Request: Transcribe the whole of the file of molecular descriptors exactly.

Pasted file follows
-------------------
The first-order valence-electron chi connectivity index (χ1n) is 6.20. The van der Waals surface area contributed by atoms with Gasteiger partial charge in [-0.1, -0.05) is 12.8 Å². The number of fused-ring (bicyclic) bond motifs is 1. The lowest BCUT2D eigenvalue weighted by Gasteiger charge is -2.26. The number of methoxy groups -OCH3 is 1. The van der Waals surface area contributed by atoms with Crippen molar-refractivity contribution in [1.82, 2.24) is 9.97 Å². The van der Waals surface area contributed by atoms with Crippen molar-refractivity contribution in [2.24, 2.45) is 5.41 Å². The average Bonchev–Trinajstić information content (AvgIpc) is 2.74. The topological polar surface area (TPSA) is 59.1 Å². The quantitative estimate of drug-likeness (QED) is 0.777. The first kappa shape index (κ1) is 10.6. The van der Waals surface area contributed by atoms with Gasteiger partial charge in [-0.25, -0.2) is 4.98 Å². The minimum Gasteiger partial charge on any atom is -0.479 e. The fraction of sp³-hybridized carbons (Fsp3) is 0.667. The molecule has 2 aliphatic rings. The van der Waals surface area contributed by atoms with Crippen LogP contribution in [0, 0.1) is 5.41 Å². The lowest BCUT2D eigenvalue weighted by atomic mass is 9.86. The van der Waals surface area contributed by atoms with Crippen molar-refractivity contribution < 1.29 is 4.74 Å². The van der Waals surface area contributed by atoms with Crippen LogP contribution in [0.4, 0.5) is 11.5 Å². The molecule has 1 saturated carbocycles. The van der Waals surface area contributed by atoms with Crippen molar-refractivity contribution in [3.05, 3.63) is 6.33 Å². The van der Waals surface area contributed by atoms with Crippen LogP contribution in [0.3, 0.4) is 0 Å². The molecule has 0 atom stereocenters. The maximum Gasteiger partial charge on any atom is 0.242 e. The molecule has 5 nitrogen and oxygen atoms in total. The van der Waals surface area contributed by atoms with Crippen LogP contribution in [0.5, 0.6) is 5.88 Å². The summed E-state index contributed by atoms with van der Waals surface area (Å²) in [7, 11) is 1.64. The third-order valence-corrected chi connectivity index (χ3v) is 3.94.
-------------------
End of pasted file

The first-order valence-electron chi connectivity index (χ1n) is 6.20. The van der Waals surface area contributed by atoms with Gasteiger partial charge in [-0.1, -0.05) is 12.8 Å². The number of fused-ring (bicyclic) bond motifs is 1. The lowest BCUT2D eigenvalue weighted by Gasteiger charge is -2.26. The number of methoxy groups -OCH3 is 1. The van der Waals surface area contributed by atoms with Crippen molar-refractivity contribution in [1.82, 2.24) is 9.97 Å². The van der Waals surface area contributed by atoms with Crippen molar-refractivity contribution in [2.24, 2.45) is 5.41 Å². The average Bonchev–Trinajstić information content (AvgIpc) is 2.74. The topological polar surface area (TPSA) is 59.1 Å². The quantitative estimate of drug-likeness (QED) is 0.777. The first kappa shape index (κ1) is 10.6. The van der Waals surface area contributed by atoms with Gasteiger partial charge in [-0.25, -0.2) is 4.98 Å². The minimum Gasteiger partial charge on any atom is -0.479 e. The fraction of sp³-hybridized carbons (Fsp3) is 0.667. The molecule has 2 aliphatic rings. The van der Waals surface area contributed by atoms with Crippen LogP contribution in [0, 0.1) is 5.41 Å². The lowest BCUT2D eigenvalue weighted by atomic mass is 9.86. The van der Waals surface area contributed by atoms with Crippen molar-refractivity contribution < 1.29 is 4.74 Å². The van der Waals surface area contributed by atoms with Crippen LogP contribution in [0.4, 0.5) is 11.5 Å². The molecule has 1 saturated carbocycles. The van der Waals surface area contributed by atoms with Crippen molar-refractivity contribution in [3.05, 3.63) is 6.33 Å². The van der Waals surface area contributed by atoms with Crippen LogP contribution in [0.3, 0.4) is 0 Å². The molecule has 0 atom stereocenters. The maximum Gasteiger partial charge on any atom is 0.242 e. The molecule has 5 nitrogen and oxygen atoms in total. The van der Waals surface area contributed by atoms with Crippen LogP contribution in [0.5, 0.6) is 5.88 Å². The summed E-state index contributed by atoms with van der Waals surface area (Å²) in [7, 11) is 1.64. The third-order valence-corrected chi connectivity index (χ3v) is 3.94.